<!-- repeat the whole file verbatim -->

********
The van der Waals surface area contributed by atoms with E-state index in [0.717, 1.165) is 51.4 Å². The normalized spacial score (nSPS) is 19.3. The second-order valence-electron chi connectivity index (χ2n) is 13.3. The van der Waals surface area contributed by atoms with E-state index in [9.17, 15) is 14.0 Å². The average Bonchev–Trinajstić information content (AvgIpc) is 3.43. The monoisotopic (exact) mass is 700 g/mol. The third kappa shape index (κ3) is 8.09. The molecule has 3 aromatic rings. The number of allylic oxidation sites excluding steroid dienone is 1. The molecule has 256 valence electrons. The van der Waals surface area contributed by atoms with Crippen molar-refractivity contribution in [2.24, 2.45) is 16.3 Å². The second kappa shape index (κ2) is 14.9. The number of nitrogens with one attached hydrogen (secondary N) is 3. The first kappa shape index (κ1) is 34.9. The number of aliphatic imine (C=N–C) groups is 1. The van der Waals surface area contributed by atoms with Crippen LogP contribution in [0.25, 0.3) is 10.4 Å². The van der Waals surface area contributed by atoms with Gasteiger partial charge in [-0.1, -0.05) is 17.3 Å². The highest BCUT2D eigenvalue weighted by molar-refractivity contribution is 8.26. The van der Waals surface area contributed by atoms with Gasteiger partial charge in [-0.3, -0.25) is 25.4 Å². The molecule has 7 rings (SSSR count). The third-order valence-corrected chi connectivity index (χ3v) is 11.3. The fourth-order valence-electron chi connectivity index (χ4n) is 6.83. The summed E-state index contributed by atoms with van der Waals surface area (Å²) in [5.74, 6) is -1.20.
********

The van der Waals surface area contributed by atoms with E-state index in [0.717, 1.165) is 51.4 Å². The normalized spacial score (nSPS) is 19.3. The second-order valence-electron chi connectivity index (χ2n) is 13.3. The van der Waals surface area contributed by atoms with E-state index in [9.17, 15) is 14.0 Å². The average Bonchev–Trinajstić information content (AvgIpc) is 3.43. The monoisotopic (exact) mass is 700 g/mol. The third kappa shape index (κ3) is 8.09. The molecule has 3 aromatic rings. The number of allylic oxidation sites excluding steroid dienone is 1. The molecule has 256 valence electrons. The van der Waals surface area contributed by atoms with Crippen molar-refractivity contribution in [2.24, 2.45) is 16.3 Å². The second kappa shape index (κ2) is 14.9. The number of nitrogens with one attached hydrogen (secondary N) is 3. The first kappa shape index (κ1) is 34.9. The number of aliphatic imine (C=N–C) groups is 1. The van der Waals surface area contributed by atoms with Crippen LogP contribution in [0.25, 0.3) is 10.4 Å². The van der Waals surface area contributed by atoms with Gasteiger partial charge in [-0.1, -0.05) is 17.3 Å². The highest BCUT2D eigenvalue weighted by molar-refractivity contribution is 8.26. The van der Waals surface area contributed by atoms with Gasteiger partial charge in [-0.3, -0.25) is 25.4 Å². The molecule has 7 rings (SSSR count). The third-order valence-corrected chi connectivity index (χ3v) is 11.3. The fourth-order valence-electron chi connectivity index (χ4n) is 6.83. The summed E-state index contributed by atoms with van der Waals surface area (Å²) in [5.74, 6) is -1.20.